I have a bog that puddles especially in wet weather. So far primulas and darmera peltata have died. The iris has not spread very well. Any suggestions?
What iris have you tried? Iris versicolor should do very well in that type of situation. Pickerel weed and arrowhead should fare well too. Obedient plant, marsh marigold, sweet flag, new york aster, among others.
you need a good plant for standing water then. It sounds like it is standing in this water for a lenghty period of time.
Try looking here for a suitable plant as you will want something that can be in wet/drenched locations that are hardy and for your zone.
Dendy, it is unfortunate that the link provided does not mention zones. For those of us in the north, it is a seriouis problem. Do you know of a source like this that does mention zones? The pictures, however, are most helpful. Thanks.
Try this one - it is for zones 7 and lower:
Standing water... sounds like you need to figure out the depth of your plant's need. http://aquat1.ifas.ufl.edu/wgmelton.html
Please keep in mind there is a difference between the plant zones and the planting -depth- zones for aquatic plants.
I would even be as bold to say try placing pea gravel in this area and give it some height. Then you can plant a variety of other plants as well as have a boggish filter garden. They are very pretty. Adding pea gravel may however push the water to other areas then bog like trenches come to mind.... Use your imagination... This is the fun part of water gardening *S*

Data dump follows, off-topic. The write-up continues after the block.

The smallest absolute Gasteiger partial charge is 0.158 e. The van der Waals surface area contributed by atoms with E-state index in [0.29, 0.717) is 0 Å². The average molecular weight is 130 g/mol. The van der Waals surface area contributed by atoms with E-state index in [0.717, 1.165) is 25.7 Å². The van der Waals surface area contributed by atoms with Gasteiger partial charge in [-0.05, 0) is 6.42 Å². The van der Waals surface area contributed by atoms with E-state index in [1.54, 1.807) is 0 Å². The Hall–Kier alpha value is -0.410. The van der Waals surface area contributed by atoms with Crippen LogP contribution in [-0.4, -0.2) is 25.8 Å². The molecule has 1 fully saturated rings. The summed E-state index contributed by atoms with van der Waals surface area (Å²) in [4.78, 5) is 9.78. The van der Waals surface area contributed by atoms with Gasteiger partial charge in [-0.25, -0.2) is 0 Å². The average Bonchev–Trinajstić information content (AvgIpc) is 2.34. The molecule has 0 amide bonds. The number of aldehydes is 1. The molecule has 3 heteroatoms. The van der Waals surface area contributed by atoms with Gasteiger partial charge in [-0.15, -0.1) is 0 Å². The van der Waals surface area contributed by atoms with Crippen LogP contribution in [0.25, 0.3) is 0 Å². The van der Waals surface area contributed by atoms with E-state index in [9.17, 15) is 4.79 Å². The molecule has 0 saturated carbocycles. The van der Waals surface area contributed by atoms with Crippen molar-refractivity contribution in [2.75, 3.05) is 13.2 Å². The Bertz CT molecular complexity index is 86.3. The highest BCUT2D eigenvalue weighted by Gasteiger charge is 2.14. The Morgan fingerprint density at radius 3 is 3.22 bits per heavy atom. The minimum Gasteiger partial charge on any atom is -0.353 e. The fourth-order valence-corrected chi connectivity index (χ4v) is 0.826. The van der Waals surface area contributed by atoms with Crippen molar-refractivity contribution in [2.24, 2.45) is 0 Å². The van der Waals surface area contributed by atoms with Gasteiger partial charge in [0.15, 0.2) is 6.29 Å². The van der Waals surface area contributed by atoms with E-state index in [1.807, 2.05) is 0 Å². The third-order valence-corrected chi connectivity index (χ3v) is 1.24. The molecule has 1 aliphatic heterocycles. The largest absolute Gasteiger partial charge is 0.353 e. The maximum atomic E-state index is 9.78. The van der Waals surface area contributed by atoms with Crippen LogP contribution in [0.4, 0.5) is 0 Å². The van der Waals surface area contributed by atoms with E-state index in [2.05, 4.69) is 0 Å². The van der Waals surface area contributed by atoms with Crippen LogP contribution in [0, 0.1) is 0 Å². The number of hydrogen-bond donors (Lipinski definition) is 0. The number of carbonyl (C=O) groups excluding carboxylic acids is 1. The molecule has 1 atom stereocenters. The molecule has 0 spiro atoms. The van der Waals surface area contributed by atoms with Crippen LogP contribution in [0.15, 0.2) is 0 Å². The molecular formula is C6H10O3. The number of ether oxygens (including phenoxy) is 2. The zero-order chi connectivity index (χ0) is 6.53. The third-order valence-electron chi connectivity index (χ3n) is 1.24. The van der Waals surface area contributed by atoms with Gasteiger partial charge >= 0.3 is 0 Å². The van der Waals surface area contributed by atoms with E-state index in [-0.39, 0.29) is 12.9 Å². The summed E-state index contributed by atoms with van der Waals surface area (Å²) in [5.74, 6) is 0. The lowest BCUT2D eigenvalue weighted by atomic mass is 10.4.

Thank you for these great sites. I've been growing many of the plants suitable for moist soil but they don't like the standing water.
I have a friend in Wisconsin, similar climate to NY, who lives near a cedar swamp. It's filled with jack-in-the-pulpits, believe it or not. They seem not to mind the seasonal flood/freeze/dryout cycle. Also the skunk cabbage is a good plant. There are several species of native and exotic jewelweeds (Imapatiens species) (pink, white, yellow, orange-spotted) which are annuals but grow fast, give a good flower show, and attract hummingbirds; all reseed themselves.
In northern Wisconsin I've also seen wild yellow callas, arrowheads, pickerel reeds, and various reeds and cattails (there are several species to choose from) that grow in standing-to-boggy places.
I'd say your best bet is to look at local wild wetlands, and get plants for your wet spot that are the same.
Or plug a weeping willow stick into that wet spot to grow. It's root system will suck every last drop out of that wet spot.
Or get a back hoe and dig yourself a natural pond.
Your problem is not the wetland per se. It's the fact that your frost goes down so deep that it kills many tubers and roots. Thus you need to stick with local fully winter-hardy plants. But you have many choices for your zone.
All the best,